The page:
Pet Therapy Dogs Visit PRHS

Pet therapy dogs are regularly visiting Paso High, supporting the mental health of students and staff
Pups for petting: Birdi is one of three dogs that comes to the well space to visit with students. She is 11 years old and is close to retiring
Pups for petting: Birdi is one of three dogs that comes to the well space to visit with students. She is 11 years old and is close to retiring
Chloe Van Pelt

As today’s youth demonstrates a clear mental decline from other generations, one of the implemented solutions for students at PRHS comes with four legs, a wagging tail and a smile unmatchable by any human. Starting fall of 2022, pet therapy dogs have been coming to PRHS Tuesdays and Fridays, absorbing the attention of students in the main courtyard and the Well Space. Three pet therapy teams come with the purpose to talk to students and help them feel comfortable in their school. 

Students passing by the dogs in between classes have a second for a quick pet and others  sit down with the dogs to often chat about the pets they have at home during nutrition and lunch. Even just spending a little bit of time on campus with a friendly canine face is often a welcome change for students and teachers. 

Aliyah Perez-Martinez , a senior, visits the well space as often as possible when she sees the dogs are coming to visit. Having seven classes to manage and many outside responsibilities, having dogs to pet at school is a huge comfort and stress relief for her.

“I am just able to sit down and not think about my school and outside of school responsibilities and just sit and pet the dogs,” Perez-Martinez said.

Brandon Loera, the new wellness counselor as of Nov. 2023, has taken on the role of scheduling pet therapy dog teams on a weekly basis. He sees the benefits of having pet therapy dogs on campus not just for the students, but the teachers as well. 

Kailea Stolzfus Chloe VanPelt

“Our assistant principal would see the dogs in the courtyard during finals week and I saw his face just light up as he patted the dog,” Loera shared. 

Before working at the high school, Loera has not had any personal interactions with pet therapy dogs, but has friends who are nurses, seeking a bond with these dogs during their work shift at the hospital.  

“They tell me that they see the dogs and I think it’s kind of funny because they help relieve the stress of the nurses, not just the patients,” Loera said.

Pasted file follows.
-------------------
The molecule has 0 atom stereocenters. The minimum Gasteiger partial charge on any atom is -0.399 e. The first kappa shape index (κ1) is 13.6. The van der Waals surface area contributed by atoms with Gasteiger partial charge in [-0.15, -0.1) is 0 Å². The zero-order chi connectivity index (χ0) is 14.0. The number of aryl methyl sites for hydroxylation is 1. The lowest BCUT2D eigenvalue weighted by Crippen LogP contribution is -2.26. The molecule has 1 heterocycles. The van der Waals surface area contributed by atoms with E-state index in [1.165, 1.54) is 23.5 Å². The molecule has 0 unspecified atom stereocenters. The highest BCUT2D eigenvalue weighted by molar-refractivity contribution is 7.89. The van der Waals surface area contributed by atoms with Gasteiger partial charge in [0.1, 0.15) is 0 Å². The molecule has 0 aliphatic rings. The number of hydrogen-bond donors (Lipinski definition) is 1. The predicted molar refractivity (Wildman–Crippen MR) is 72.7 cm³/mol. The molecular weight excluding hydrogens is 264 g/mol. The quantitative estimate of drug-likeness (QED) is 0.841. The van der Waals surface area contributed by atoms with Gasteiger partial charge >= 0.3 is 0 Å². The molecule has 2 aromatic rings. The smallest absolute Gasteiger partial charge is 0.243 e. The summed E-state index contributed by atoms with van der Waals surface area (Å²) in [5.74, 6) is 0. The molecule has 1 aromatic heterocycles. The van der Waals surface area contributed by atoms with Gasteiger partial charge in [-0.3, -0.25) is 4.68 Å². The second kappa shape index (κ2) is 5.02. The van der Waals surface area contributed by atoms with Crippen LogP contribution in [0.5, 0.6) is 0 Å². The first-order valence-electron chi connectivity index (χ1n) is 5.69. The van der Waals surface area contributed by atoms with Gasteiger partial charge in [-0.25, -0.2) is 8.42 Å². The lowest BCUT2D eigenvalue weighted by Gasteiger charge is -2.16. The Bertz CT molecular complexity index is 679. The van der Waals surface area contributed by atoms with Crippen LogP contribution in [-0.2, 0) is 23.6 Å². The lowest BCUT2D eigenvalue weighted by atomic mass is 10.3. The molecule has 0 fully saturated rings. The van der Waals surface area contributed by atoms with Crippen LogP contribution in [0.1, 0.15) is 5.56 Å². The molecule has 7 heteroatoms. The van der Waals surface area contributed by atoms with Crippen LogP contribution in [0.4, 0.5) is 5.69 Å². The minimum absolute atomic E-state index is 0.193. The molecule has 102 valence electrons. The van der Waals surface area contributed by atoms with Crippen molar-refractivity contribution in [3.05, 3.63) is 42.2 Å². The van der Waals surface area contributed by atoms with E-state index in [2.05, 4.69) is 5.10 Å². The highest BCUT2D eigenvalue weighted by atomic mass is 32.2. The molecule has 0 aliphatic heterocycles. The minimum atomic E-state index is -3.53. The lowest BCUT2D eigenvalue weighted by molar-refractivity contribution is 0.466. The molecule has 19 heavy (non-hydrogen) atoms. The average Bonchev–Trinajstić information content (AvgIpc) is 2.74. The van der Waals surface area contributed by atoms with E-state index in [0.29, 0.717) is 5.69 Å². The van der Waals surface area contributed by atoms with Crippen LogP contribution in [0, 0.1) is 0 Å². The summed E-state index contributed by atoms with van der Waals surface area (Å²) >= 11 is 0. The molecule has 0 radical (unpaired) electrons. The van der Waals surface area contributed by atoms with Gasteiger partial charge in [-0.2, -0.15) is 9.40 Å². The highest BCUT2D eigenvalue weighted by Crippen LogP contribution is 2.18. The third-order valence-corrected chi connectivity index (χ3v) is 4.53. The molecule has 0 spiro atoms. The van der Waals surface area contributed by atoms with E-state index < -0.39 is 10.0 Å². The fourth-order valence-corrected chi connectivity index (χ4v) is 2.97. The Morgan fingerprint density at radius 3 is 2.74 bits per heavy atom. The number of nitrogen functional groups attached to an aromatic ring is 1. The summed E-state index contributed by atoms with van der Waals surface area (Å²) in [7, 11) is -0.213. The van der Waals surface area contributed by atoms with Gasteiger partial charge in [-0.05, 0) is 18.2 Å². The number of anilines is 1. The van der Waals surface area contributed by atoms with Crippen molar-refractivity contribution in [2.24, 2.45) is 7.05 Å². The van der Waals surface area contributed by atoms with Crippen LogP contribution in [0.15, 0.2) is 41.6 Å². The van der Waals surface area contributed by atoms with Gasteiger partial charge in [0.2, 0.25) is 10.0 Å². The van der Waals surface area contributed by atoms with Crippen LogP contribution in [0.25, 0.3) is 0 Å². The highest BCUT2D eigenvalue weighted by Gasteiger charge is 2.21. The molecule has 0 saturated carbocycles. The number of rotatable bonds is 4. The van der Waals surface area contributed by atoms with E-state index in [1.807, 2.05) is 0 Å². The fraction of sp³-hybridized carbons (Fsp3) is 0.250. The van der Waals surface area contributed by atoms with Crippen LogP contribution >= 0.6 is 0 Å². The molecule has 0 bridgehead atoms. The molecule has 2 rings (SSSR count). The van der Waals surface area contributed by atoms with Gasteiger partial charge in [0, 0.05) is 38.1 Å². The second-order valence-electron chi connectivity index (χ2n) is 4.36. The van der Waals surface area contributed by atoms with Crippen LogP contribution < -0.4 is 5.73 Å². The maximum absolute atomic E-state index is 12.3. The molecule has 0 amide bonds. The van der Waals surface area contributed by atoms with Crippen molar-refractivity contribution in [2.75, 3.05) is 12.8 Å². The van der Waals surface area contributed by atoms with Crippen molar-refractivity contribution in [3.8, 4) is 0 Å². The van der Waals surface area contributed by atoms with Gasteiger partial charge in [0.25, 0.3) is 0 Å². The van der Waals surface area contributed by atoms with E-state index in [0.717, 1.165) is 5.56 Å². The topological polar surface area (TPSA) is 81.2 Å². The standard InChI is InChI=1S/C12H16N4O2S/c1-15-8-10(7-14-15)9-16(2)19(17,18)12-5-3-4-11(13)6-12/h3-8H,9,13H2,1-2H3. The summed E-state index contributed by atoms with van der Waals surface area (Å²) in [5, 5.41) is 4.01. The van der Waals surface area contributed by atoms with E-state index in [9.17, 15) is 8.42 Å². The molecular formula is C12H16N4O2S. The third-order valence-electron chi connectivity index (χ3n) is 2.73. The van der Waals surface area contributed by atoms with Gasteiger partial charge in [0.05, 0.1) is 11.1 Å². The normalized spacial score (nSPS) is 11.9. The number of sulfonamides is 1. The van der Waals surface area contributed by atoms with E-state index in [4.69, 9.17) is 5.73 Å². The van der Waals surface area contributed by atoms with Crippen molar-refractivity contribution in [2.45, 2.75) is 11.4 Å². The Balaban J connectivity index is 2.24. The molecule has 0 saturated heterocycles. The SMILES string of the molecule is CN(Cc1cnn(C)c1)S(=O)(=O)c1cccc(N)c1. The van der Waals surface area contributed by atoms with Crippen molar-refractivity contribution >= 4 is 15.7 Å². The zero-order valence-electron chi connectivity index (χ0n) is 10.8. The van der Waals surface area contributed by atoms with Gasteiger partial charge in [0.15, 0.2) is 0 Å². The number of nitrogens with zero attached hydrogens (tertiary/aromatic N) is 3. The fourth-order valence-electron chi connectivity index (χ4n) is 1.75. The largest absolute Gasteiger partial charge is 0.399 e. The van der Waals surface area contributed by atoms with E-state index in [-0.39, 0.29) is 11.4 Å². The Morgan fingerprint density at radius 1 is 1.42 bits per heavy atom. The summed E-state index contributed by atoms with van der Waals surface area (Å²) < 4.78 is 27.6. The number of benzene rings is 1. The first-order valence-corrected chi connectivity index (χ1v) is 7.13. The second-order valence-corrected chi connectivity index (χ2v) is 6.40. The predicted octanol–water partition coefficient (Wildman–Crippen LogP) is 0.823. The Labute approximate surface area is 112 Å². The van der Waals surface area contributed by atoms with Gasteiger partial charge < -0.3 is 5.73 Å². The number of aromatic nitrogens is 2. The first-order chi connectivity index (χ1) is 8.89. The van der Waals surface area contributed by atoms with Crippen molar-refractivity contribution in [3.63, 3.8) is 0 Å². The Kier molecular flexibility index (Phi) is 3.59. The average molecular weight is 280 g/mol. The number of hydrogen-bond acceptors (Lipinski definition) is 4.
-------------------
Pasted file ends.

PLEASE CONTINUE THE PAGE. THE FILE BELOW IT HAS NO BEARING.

One of three pet therapy dog teams, Judy Levine and her labradoodle, Bindi have been visiting the Paso High campus since the fall of 2022 when the well space was established. 

Levine, in her 20+ years of experience in animal therapy, explained that, “Pet therapy is an approach that recognizes that for many people animals provide a source of comfort and joy.”

Levine hasn’t just used intuitive Bindi for pet therapy but horses as well. She also supported stud

ents with physical and emotional challenges while doing volunteer work before she began working with dogs. 

The purpose of pet therapy dogs in schools is to not just improve mental health in students but also help them to feel assured in themselves academically. The Alliance of Pet Therapy Dogs (ATD), which tests and trains teams, explains having dogs on campus improves confidence, learning motivation, school attendance and reading skills in students who visit with these dogs. 

Students at the University of California, who have been involved in canine reading programs, experienced an increase in reading fluency from 12% to 30%. Other cognitive benefits shared by ATD are “Enhanced executive-functioning skills [and] stimulating memory and problem-solving skills”. 

Birdie in the Wellspace: Students during their lunch come into the wellspace to visit with the pet therapy dogs. Birdie has been visiting the high school for a couple years, supporting students and teachers. (Chloe Van Pelt)

Animal-assisted therapy, originally created in the 1960s, has not just been a part of the Paso High campus but many other schools in the county and state as well. San Luis Obispo High has dogs on campus in their animal science classes. A program called “Pet Hugs” on the campus of UC Berkeley focuses on bringing therapy dogs to their campus to “positively impact mood, reduce stress, and create connection”. UC Berkeley is not the only college, 60% have animal therapy on campus. 

With a mission to “share smiles and joy” Alliance of Therapy Dogs has certified over 17,000 teams in the US, Canada and PR. Three of those volunteer teams form a network of caring individuals that support the student body at Paso High. Four paws have been the solution to  supporting academic success and school connectivity at this high school.

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